AMERICAN UNIVERSITY | APRIL 4 – MAY 24, 2015
Collage played a prominent and happily subversive role in the history of 20th century art; subversive because it undermined distinctions between "high" and "low" art by appropriating mass-produced images. Societal conventions were transgressed—and provocative commentary encouraged—because of the unexpected juxtapositions the collage process enabled. Beginning with Synthetic Cubism (Pablo Picasso and Georges Braque), the use of collage runs straight through Dada and Surrealism (Kurt Schwitters, Hannah Höch, Man Ray, and Max Ernst), Abstract Expressionism (Conrad Marca-Relli, Joseph Cornell, and Robert Motherwell), Conceptual and Pop Art (Ray Johnson and Richard Hamilton), and Neo-Dada (Robert Rauschenberg and Jasper Johns).
Collage found fertile ground in the San Francisco Beat scene of the late 1950s (Jess Collins and Jay DeFeo). It was into this milieu that Bruce Conner (1933–2008) and Jean Conner moved from Lincoln, Nebraska, immediately after their marriage on September 1, 1957. Bruce had already gained an international reputation with his assemblages and experimental films, and he had a knack for attracting notoriety with his often-disturbing subject matter and art materials. Jean, on the other hand, is a very reserved person still, and much less the provocateur. But both were completely dedicated to their art, and after their arrival in San Francisco, they were increasingly devoted to the medium of collage.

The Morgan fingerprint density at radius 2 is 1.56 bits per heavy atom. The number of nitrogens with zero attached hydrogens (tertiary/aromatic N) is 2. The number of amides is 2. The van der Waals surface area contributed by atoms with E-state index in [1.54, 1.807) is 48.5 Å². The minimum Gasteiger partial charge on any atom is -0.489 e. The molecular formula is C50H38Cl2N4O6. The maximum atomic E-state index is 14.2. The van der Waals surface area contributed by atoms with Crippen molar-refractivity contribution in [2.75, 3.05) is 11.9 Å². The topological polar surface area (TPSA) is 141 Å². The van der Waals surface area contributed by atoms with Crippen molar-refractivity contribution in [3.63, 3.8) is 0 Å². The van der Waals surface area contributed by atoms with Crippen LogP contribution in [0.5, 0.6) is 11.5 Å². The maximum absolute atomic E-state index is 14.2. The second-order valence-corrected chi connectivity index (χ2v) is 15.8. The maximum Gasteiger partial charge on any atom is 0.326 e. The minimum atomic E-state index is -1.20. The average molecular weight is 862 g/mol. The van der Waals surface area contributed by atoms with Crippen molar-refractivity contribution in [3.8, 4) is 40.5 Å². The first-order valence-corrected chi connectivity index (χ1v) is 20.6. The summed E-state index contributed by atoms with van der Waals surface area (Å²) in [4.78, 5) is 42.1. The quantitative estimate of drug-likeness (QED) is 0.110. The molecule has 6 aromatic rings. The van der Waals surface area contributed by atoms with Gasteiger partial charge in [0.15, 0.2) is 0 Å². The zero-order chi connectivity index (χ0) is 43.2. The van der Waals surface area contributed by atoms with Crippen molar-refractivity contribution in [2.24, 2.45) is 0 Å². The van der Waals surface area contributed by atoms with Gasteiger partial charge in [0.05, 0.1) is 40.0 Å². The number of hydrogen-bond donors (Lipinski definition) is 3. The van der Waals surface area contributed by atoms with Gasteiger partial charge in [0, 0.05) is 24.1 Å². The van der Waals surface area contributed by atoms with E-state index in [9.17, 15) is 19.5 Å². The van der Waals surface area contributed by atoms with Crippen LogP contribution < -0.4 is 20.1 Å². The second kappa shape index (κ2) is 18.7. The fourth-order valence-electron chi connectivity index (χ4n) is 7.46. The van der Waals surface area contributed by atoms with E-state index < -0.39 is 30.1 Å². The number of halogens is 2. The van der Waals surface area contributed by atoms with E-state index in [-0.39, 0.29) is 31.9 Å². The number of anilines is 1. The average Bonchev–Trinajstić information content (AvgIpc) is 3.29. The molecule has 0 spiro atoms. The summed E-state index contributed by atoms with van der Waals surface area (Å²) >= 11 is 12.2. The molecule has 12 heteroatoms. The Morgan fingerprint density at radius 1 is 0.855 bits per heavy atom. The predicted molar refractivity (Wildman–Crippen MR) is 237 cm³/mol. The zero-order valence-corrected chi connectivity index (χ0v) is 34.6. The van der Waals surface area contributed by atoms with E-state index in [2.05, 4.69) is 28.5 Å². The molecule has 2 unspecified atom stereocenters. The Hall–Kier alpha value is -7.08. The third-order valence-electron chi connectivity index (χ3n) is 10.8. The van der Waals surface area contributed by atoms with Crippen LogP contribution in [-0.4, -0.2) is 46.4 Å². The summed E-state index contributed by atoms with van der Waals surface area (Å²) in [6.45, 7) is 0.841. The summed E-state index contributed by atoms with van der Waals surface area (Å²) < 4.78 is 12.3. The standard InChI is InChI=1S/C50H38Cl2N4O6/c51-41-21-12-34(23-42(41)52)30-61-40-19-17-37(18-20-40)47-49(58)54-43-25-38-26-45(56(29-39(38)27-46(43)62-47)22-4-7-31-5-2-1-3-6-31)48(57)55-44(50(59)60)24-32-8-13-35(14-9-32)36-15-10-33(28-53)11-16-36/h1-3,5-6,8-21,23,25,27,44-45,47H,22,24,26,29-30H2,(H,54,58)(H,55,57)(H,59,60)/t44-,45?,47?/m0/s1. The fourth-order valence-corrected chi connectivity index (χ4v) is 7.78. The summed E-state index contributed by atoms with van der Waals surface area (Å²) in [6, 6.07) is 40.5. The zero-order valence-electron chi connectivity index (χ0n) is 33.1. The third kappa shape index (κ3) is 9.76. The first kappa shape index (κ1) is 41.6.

—Excerpt from the exhibition catalog by Jack Rasmussen